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Lamento Borincano (Puerto Rican Lament), Early Puerto Rican Music: 1916-1939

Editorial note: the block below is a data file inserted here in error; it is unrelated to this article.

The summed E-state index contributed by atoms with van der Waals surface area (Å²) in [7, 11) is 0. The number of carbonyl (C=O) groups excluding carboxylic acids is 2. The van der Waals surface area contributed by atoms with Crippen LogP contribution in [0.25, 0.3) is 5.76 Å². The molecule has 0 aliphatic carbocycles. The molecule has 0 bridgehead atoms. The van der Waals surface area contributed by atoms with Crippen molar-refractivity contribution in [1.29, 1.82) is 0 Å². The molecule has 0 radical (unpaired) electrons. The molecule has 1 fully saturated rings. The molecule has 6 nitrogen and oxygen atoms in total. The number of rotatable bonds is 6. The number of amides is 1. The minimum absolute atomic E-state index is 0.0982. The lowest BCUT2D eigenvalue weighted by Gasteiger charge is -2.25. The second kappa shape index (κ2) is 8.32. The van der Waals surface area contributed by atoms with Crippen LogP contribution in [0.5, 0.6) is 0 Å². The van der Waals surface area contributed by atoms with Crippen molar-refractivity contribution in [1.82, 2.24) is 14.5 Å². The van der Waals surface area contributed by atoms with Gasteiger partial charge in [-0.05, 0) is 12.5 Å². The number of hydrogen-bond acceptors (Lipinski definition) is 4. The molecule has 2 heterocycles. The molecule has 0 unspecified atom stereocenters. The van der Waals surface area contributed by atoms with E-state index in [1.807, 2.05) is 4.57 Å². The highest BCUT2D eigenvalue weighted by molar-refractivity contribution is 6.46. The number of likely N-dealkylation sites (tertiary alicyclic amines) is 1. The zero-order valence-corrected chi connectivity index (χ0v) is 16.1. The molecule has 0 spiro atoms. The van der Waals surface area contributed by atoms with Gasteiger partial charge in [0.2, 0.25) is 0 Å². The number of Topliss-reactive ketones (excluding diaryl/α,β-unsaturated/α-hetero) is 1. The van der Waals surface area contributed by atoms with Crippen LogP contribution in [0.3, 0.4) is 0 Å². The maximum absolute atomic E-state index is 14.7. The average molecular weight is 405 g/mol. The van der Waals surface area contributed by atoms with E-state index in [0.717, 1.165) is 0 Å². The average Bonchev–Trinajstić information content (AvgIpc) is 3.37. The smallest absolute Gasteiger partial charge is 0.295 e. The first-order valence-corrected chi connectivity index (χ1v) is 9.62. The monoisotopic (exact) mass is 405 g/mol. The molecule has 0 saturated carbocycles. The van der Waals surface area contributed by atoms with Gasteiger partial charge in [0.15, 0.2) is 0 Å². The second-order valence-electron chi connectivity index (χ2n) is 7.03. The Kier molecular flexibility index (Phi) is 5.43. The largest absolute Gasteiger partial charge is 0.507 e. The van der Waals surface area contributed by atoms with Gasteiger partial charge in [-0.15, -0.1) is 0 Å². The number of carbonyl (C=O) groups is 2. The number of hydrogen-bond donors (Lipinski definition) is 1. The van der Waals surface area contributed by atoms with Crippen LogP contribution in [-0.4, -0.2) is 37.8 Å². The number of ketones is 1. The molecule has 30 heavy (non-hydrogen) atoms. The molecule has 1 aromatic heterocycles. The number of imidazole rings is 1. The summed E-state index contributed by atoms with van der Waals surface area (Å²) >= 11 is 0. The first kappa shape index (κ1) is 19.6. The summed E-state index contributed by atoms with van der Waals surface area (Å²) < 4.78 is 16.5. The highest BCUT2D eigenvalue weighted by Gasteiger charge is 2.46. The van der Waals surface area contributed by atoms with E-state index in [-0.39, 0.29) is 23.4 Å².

Two decades after the Spanish-American War, Puerto Ricans were granted statutory U.S. citizenship. By the late ’20s (where this stellar two-disc set really begins; only one of its 50 tracks predates 1927), many working-class musicians had found conditions in New York more agreeable than those in San Juan. Only a handful of the 78-rpm sides collected here were actually waxed in Puerto Rico, but the mainland cuts aren’t any less redolent of home. True, there is a fox trot, as well as an occasional danza (which sways to the rhythm favored by the upper classes), but most of the songs exploit traditional popular types, including the narrative, frequently topical plena and the Cuban-born bolero, which is punctuated by the ticking swing of the claves. And Puerto Rican politics remained foremost in the minds of writers such as the famed Rafael Hernández, guitarist and leader of the New York-based Trío Borinquen, who knew why “My Country Trembles”: “Loyal patriots who died years ago…shake their tombs…because they prefer Borinquen to be sunk, rather than be enslaved, she be swallowed by the sea.” Elsewhere, however, lighter hearts prevailmuch of this is party music, after allas when the roguishly strident Rafael “Tripopi” Capacete, who lent his distinctive bray to competing bands, chronicles “The Mysteries of Lenox Avenue,” which turn out to concern a bunch of guys who keep getting hassled by the cops because they’d rather eat pizza and hang out at Martínez’s record shop than walk to work in the cold. Though essayist Cristóbal Díaz Ayala and editor/Arhoolie boss Chris Strachwitz are squeamish about including “The Home Relief” and “What a Living,” a couple of joyous celebrations of New Deal largess, such songs merely advertise the obvious: that no amount of nostalgia could make starving in a Borinquen sold out to Big Sugar preferable to dancing in the Big Apple on the government’s dime. Glenn Dixon